Pyothorax is accumulation of exudates in the pleural cavity, also known as empyema. It is characterized by accumulation of purulent fluid due to bacterial or fungal contamination. Clinical signs of pyothorax are not specific and commonly include dyspnea, tachypnea, anorexia, pyrexia, and exercise intolerance. Duration of the clinical signs varied from 1–300 days, with a median of 33 days in cats and 40 days in dogs. Disease severity is influenced by the chronicity of the infectious. In order to facilitate establishment of treatment guidelines, the American Thoracic Society divides pleural infections into three stages: an exudative stage, fibropurulent stage, and organizational stage characterized by formation of a pleural peel (scar tissue). Although numerous retrospective studies, case reports, have been published on the subject, no data exist on the actual incidence of pyothorax in dogs and cats. Furthermore, the actual route of pleural infection often remains unknown with identification of an underlying cause reported in only 2–22% of dogs and 35–67% of cats. Diagnosis is based on clinical signs, thoracic X-ray, US and CT-scan, fluid sampling, cytological evaluation and bacterial/fungal culture and sensitivity. Definitive diagnosis is based on cytology examination of pleural effusion or subsequent aerobic and anaerobic bacteria/fungal culture results.
The isolated bacteria vary and are influenced by the primary source of contamination. The etiology of pyothorax includes; penetrating wound, primary bacterial pneumonia that may progress to parapneumonic effusion; migrating foreign body, esophageal perforation and lung abscess. In cats bite wound were considered as the most common cause of pyothorax with pasteurella contamination. A study evaluating the risk factors of 80 cats suffering from pyothorax, cats were 3.8 times more to live in a house load, but only 15% (20/128) had signs of bites. Another study of 27 cats with pyothorax in Australia has revealed that 78% of the cases had mixed oropharyngeal isolation including Pasteurella, Salmonella, and Mycoplasma species in kittens. Fifty-six percent (56%) of the cats suffered from pneumonia indicating the parapneumonic spread may be more common in cats as the source of the pleural contamination. Esophageal rupture may occur due to foreign body, neoplasia by Spirocerca lupi. The incidence of inhaled foreign bodies seems to vary depending on geographical location, climate, and vegetation, and the type of activity in which the dog is involved; hunting, working dogs or just dogs living in the country side were grass own are common. In a study evaluating 182 dogs with documented grass awn inhalation, only in 3 dogs grass awn was confirmed. Grass awns migration may be the source of Nocardia and Actinomyces spp. that are usually in organic matter.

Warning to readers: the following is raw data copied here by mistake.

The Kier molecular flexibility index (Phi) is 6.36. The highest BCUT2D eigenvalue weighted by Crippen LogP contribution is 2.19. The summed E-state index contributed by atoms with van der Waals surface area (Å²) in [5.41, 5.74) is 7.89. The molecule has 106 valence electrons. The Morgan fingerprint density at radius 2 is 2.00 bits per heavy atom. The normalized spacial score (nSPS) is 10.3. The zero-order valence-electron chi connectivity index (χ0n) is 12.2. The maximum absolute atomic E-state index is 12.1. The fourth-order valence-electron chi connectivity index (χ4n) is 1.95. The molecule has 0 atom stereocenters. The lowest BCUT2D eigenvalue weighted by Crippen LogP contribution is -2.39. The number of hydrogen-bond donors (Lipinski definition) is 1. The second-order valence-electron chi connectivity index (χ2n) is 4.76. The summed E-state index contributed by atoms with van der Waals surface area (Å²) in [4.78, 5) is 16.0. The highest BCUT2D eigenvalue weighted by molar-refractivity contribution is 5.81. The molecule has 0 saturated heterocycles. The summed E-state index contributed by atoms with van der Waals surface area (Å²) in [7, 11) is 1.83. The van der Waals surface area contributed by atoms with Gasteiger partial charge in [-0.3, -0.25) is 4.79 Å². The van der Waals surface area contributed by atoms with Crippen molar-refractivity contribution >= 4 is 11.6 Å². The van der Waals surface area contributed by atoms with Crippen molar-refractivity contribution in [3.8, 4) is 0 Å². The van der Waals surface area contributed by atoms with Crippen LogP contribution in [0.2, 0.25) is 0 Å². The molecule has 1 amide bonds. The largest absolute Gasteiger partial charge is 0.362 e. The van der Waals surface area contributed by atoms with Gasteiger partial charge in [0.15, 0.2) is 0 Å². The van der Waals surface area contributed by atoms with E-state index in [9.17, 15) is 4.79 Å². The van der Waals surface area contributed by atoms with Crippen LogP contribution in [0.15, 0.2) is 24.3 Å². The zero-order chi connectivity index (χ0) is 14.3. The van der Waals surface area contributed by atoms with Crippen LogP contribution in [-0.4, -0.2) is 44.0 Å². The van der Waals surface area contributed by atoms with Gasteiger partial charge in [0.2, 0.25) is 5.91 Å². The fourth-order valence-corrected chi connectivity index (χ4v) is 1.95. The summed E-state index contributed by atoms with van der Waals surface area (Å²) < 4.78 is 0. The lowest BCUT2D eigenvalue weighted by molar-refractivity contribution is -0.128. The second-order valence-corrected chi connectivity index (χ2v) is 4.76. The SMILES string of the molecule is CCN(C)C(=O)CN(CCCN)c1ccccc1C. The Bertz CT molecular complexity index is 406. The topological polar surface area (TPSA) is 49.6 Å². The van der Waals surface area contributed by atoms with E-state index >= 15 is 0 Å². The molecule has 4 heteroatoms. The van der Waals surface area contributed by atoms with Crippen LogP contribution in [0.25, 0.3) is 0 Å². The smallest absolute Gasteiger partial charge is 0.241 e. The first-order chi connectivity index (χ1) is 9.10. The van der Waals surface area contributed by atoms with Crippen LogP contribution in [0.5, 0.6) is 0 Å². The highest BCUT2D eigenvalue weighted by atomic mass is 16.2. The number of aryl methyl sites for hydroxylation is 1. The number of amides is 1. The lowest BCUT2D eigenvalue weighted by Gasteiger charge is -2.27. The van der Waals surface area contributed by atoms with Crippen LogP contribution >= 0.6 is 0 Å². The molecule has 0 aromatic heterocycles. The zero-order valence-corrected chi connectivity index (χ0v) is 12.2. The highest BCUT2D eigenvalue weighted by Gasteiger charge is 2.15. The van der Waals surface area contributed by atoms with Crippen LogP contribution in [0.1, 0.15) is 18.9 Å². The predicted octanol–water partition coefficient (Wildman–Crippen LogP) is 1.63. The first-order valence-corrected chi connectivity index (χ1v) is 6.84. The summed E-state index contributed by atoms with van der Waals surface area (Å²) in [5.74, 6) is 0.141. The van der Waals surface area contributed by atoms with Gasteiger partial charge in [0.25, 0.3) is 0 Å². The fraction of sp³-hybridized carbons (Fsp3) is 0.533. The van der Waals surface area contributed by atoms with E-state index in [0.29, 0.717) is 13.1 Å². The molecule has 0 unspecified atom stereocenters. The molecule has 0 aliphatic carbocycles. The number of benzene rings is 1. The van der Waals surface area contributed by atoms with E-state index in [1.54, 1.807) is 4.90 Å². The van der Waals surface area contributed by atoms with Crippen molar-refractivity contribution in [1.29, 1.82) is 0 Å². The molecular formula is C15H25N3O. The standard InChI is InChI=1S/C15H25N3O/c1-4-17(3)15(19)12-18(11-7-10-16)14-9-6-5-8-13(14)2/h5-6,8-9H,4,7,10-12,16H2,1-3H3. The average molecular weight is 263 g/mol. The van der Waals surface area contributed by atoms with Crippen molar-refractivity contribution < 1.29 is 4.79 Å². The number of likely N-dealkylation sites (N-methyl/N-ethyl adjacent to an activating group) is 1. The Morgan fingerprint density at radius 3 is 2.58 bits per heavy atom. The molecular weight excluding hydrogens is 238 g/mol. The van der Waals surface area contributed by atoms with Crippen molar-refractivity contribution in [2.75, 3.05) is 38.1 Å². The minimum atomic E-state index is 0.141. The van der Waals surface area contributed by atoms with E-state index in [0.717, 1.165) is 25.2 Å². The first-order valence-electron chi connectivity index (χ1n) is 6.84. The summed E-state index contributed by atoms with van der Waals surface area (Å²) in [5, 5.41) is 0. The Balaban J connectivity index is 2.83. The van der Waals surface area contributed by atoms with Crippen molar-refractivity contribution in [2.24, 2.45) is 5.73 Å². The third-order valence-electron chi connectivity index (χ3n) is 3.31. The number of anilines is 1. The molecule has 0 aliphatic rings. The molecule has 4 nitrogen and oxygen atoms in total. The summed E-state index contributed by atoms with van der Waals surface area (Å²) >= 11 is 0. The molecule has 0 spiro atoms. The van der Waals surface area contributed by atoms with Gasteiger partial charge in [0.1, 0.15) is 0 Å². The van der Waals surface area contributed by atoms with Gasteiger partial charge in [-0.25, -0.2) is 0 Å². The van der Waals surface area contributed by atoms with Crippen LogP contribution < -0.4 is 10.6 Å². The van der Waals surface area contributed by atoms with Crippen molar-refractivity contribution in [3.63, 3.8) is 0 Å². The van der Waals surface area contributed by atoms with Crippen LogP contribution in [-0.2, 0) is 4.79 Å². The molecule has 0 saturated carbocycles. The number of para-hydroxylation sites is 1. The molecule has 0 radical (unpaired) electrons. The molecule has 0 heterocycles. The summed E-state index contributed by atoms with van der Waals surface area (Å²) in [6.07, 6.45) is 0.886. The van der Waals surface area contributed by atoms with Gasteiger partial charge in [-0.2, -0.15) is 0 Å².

Primary antimicrobial therapy is based on cytological evaluation and later on culture and sensitivity. Cytologic findings did not match microbiological findings in 13 of 44 (30%) dogs. Empirical treatment with penicillin-based antibiotics combined with fluoroquinolones and sulfadiazine (TMS) have shown that results of antimicrobial susceptibility testing suggested empirical antimicrobial selection was associated with a 35% risk of inefficacy. Several bacteria may produce sulfur granules in the septic pleural effusion. A study of 46 dogs with pyothorax a filamentous, branching organism was detected cytologically in 18 dogs, 11 of which had sulfur granules. Bacteria isolated from these 18 dogs included Prevotella spp., Clostridium, Bacteroides spp., Corynebacterium spp., Staphylococcus spp., Enterobacter spp., Fusobacterium spp., Nocardia and Actinomyces spp. The 2 latter are gram-positive, creating endospores that became reactive in optimal environment. They are not always identified in normal stain as they are partially acid fast, therefore, may need special staining (e.g., Zen Nielsen) to identify them in a smear. When these bacteria are highly suspected a combination of clindamycin and TMS should administrate. CT-scan and surgical intervention may be needed as pulmonary abscess is suspected as source of infection. Intrapleural antimicrobial treatment is not recommended in human empyema. Only one limited study in veterinary medicine has shown shorter thoracic tube placement in dogs treated intrapleurally with antibiotics (ampicillin and/or metronidazole) (4.8 vs. 6.8 days). However, the sample size was small and did not reach significant statistical difference.